The sentencing policy of the Bradford riot trials is meant to discipline an entire community, rather than reflect the severity of each individual’s actions.
The riots that took place in Manningham, Bradford, over the weekend of 7 July, 2001, caused over a million pounds worth of damage and left hundreds of police officers injured. Over the last year, 137 individuals have been charged with riot and a further 40 with violent disorder in relation to these incidents. To date, 115 convictions have resulted.
The Institute of Race Relations has analysed 58 of these convictions for which information could be obtained. The cases reveal a huge discrepancy in the sentences imposed against the Manningham rioters, most of whom are of Pakistani descent, and the sentences which have been brought in other cases of civil disturbance in the UK, such as the recent riots in Belfast. The sentences are also out of proportion to those imposed in cases resulting from the disturbances which took place one day after the Manningham riot, at the mainly white Ravenscliffe Estate, Bradford. For these reasons, the IRR is concerned that the sentencing policy is meant to discipline an entire community, rather than reflect the severity of each individual’s actions. The social context that fuelled the riots – documented in, for example, the Ouseley report – has also been excluded from the courts.
It is unusual for the charge of riot (which carries a maximum ten year sentence) to be brought, even in serious disturbances. But, of those prosecuted, the overwhelming majority (85% of those analysed by IRR) have faced this charge. Most have handed themselves in to the police and admitted their involvement, after their pictures appeared in local newspapers. Though they have pleaded guilty and most had no previous convictions, they have received sentences of, on average, four-and-a-half years. Many of those convicted are fathers of young children. Those who have been prosecuted in youth courts have received between one and two year sentences combining detention at a Young Offenders’ Institute with a training order.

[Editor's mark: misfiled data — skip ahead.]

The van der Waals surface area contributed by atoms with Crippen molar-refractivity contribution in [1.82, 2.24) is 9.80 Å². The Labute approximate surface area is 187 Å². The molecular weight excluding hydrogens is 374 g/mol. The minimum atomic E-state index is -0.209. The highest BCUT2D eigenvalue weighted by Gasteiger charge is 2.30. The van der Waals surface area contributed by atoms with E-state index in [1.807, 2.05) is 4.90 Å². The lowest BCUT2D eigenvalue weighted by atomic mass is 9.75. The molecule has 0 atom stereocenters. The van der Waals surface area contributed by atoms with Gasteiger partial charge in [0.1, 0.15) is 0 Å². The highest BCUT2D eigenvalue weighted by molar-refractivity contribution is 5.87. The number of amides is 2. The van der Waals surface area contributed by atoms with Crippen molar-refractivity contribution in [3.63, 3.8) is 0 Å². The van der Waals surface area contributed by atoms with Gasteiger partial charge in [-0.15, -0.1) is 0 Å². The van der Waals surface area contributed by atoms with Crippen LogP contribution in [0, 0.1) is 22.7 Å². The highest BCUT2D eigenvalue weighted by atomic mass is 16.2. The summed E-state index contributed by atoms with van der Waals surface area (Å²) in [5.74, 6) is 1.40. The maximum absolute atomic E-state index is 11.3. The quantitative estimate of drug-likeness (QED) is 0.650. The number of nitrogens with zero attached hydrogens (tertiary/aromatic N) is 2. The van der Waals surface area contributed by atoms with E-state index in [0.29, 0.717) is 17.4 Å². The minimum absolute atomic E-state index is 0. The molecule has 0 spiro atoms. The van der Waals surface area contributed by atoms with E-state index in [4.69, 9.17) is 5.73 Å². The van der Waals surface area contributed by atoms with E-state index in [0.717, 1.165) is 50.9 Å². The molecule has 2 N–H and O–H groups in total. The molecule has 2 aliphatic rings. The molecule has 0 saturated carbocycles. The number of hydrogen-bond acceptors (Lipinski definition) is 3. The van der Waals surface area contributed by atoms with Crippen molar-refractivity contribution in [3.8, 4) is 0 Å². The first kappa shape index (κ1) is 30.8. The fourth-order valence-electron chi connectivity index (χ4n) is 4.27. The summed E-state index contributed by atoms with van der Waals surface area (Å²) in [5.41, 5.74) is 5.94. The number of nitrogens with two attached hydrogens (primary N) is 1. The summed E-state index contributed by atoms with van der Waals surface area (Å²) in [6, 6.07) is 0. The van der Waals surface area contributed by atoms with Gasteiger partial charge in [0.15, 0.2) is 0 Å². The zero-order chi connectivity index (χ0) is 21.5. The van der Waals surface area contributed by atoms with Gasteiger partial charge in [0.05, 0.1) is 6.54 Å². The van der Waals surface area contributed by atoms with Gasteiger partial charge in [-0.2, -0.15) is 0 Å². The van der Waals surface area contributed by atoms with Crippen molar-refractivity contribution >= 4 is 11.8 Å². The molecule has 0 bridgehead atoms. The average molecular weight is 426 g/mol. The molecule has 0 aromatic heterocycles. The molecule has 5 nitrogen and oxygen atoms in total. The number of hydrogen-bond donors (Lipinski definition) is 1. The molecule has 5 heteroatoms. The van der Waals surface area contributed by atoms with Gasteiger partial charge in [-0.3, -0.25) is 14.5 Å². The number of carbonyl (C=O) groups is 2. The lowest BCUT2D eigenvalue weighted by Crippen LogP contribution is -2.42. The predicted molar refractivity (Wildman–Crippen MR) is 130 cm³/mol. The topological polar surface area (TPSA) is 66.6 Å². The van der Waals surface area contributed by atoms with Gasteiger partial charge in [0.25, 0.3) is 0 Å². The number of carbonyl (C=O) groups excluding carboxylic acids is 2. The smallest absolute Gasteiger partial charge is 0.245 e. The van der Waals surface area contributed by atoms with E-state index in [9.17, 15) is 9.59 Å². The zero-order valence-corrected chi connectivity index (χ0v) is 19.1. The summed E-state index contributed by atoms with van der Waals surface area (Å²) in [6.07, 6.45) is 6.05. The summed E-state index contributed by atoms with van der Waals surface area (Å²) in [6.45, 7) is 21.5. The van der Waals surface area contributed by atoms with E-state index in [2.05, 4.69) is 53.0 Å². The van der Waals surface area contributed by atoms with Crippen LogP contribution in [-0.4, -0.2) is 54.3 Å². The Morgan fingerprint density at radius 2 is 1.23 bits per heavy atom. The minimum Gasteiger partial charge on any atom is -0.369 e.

The IRR wishes to draw particular attention to the following cases:
- Ashraf Hussain: Ashraf, 30, received a four year sentence for riot after the court saw video evidence of him throwing two or three stones. Ashraf, who has three children, has pyschological problems which mean that he is easily persuadable – a psychologist gave evidence that he was of abnormally low intelligence and would ‘follow the crowd like a sheep’.
- Alam Zeb Khan: Alam, 27, received a three year sentence for riot – there was no evidence of him throwing stones but he was described by police as a ‘ringleader’ because he was seen shouting at rioters. Alam is deaf and has no previous convictions.
- Asam Latif: Asam, 33, received a sentence of four years and nine months for riot – he threw six stones at police. Asam is the father of four children.
- Mudasar Khan: Mudasar, 21, went to the aid of a white shopkeeper and a pregnant woman who found themselves caught up in the riots and, with friends, protected their shop. In spite of this, he received a one year sentence for violent disorder because he was filmed throwing a stone.
- Mohammed Ali Zaman: Mohammed, 26, received a sentence of two-and-a-half years for riot after being filmed throwing two or three stones at the police. Mohammed also tried to usher youngsters off the streets and protect cars parked outside a garage from being attacked.
- Mohammed Arif: Mohammed, 26, has been sentenced to five years and three months for riot. He has two children and no previous convictions and alleges that he was provoked into throwing bricks after a police officer kicked him in the groin.
- Christopher Ullah: Christopher, who is mixed race and 19, has been convicted of involvement in the Ravenscliffe Estate disturbances. The events there were not officially classified as a ‘riot’ and so those involved have received much lower sentences than those convicted of involvement in the Manningham riot. Christopher, however, has received a sentence of 18 months at a young offenders’ institute – the same sentence as the Asians convicted at youth courts for the Manningham riots.